Regulating red dye in food: What progress has the FDA made in 2024?

The FDA is making strides to shut down red dye in foods - but not quickly enough for some advocates.
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Red dye is used in many consumable products since it offsets color loss from sun exposure and temperature changes and provides a vibrant shade to make foods look fun and appealing. However, recent studies have confirmed it can potentially cause health issues, alarming many advocacy groups and pressuring the FDA to take action.

With a petition filed in 2023, we're now a few months later... And if you're concerned about red dye in food, might be wondering about an update on the issue. We have your answers, below: learn how red dye in food can lead to adverse consequences and the FDA's actions to address the problem.

Overview of Red Dye in food regulation by the FDA

Food dyes are either synthetically produced by humans or naturally occurring from sources like vegetables, minerals, and animals. Synthetic additives require an FDA certification before being used in any products, whether cosmetics or foods.  Currently, nine of these have been approved by the FDA.

  • Blue No. 1: Used in beverages, confections, and popsicles
  • Blue No. 2: Found in baked goods, cereals and ice cream
  • Green No. 3: Present in sherbet, drink mixers and baked goods
  • Orange B: Approved for use in hot dog and sausage casings
  • Yellow No. 5: Found in condiments, beverages and yogurt
  • Yellow No. 6: Present in gelatins, dessert powders, crackers and sauces
  • Citrus Red No. 2: only approved to color orange peels
  • Red No. 40: Used in gelatins, puddings, and dairy products
  • Red No. 3: Found in icings, popsicles, and frozen dairy desserts

Young children especially love to eat these kinds of foods — so imagine the amount of synthetic chemicals they ingest on a daily basis. About 90% of food dyes used in the U.S. contain these three additives — Red 40, Yellow 5, and Yellow 6.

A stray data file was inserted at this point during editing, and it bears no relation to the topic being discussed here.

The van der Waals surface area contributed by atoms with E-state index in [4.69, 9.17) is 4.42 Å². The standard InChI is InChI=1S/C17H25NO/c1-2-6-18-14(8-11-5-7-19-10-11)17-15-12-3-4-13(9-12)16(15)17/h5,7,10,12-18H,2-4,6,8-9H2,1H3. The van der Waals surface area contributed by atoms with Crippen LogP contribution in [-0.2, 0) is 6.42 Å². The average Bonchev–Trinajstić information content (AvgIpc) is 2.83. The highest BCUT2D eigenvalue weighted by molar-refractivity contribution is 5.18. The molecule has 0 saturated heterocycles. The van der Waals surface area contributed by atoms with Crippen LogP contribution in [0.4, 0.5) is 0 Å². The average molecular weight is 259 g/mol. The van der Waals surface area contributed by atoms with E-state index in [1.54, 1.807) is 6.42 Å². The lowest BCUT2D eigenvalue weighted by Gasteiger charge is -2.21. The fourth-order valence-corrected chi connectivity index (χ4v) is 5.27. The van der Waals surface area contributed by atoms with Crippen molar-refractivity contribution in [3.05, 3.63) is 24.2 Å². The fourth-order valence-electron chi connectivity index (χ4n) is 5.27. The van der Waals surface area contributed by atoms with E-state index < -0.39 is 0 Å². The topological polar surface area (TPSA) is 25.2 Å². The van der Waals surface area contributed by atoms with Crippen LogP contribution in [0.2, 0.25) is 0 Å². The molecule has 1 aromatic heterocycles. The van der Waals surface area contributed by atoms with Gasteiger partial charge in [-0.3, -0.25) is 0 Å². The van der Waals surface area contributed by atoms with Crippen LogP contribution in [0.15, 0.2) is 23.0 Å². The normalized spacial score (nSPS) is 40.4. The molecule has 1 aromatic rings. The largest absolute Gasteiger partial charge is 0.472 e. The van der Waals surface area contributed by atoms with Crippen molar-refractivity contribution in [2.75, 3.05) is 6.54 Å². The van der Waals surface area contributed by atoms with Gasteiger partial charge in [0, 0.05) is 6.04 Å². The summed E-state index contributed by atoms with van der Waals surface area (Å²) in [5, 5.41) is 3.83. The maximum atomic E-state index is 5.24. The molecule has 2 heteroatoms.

Besides these three, there's Red No. 3, which is extensively studied because of its potential adverse health effects. Research has pointed out it can increase the risk of cancer and other serious conditions. Health advocates hope the FDA forbids its use nationwide.

Red Dye has been banned in cosmetics, but not in food

In 1990, the FDA announced the expiration of the provisional listing for Red No. 3 for cosmetic products, including lotions, creams, face and body powder, and dry, liquid and cream rouges. Experiments on rats showed that color additives can cause cancer, leading to its ban on cosmetics and externally applied drugs. However, it remained accessible in foods and ingested drugs and has continually circulated in the country's food supply.

Now, the agency is under pressure to ban red dye in food after California passed Assembly Bill No. 418, which declared four additives — including Red No. 3 — illegal. Violation of this law is subject to a fine of $5,000 for the first offense and $10,000 for the subsequent breaches. The petition was filed in October of 2023 but is set to take effect in 2027.

The ban may increase food costs, but consumer advocacy groups strongly oppose it and hope it reaches a nationwide scale by urging the FDA to do the same.

Recent developments in Red Dye in food regulation

Most foods containing additives are unhealthy. Since almost one-third of Americans are changing their diet and opting for plant-based and healthier selections, prohibiting red dye can make food choices easier for many consumers and their children.